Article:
As we expected after reading California Air Resource Board documents, Triumph revealed a new LT version to its Thunderbird family, alongside the also-new Thunderbird Commander at the 2013 EICMA show in Milan. Follow the rest of our 2013 EICMA show coverage The 2014 Triumph Thunderbird LT adds a windscreen, additional lighting, removable leather saddlebags and […]
Fisker + Lego = the Lauge Jensen Viking Cruiser Concept
What do you get when you bring together the designer of the Fisker Karma and the great-grandson of the founder of Lego? The answer is this cruiser concept model by Danish brand Lauge Jensen called the Viking.
The company was formed in 2004 by bike builder Uffe Lauge Jensen but later sold to industrialist Anders Kirk Johansen, the scion of one of Denmark’s wealthiest families and great-grandson of Ole Kirk Christiansen who invented Lego building blocks.
Lauge Jensen’s latest concept was designed by Henrik Fisker, a noted automobile designer whose creations include the Aston Martin DB9, the BMW Z8 and the Fisker Karma hybrid electric car.
The Viking is powered by a 45-degree air-cooled V-Twin claiming 100hp. Lauge Jensen doesn’t provide specifics except to say the engine was produced in Wisconsin, likely an S&S engine. Lauge Jensen claims the Viking can top 130 mph and get 58 mpg. The company also claims the Viking meets the tough Euro IV emissions regulations that go into effect in 2016.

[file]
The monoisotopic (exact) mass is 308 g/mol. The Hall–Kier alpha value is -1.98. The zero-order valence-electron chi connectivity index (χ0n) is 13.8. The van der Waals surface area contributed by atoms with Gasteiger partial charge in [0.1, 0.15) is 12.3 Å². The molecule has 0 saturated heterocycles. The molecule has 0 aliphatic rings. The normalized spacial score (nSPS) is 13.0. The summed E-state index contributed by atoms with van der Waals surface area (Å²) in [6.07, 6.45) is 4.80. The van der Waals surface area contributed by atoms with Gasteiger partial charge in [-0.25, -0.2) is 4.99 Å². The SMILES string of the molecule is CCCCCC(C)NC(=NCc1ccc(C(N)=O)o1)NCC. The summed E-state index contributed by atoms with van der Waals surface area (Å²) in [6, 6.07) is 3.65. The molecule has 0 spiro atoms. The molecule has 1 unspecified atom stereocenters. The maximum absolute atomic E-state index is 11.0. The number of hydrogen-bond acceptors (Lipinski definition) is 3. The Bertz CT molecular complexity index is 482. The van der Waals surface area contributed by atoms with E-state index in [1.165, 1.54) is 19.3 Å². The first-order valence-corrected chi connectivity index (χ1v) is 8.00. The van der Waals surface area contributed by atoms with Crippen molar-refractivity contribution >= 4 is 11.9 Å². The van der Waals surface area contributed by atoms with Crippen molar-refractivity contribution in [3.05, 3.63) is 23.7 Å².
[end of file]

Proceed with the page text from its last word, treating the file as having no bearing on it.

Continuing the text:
Though still a concept, Kirk Johansen says the company plans to enter serial production. Lauge Jensen currently produces pricey small-volume models like is Great Dane which is priced starting at €42,800 (US$59,150). Kirk Johansen says the Viking will be produced in larger volumes at a more reasonable price.
“It’s great to have Henrik, one of the world’s leading vehicle designers and a fellow Dane working in partnership with us to help create a really special, emotional design,” says Kirk Johansen. “Revealing a concept bike is all about gauging demand but, if it’s there, I look forward to producing the Viking Concept for the mainstream market.”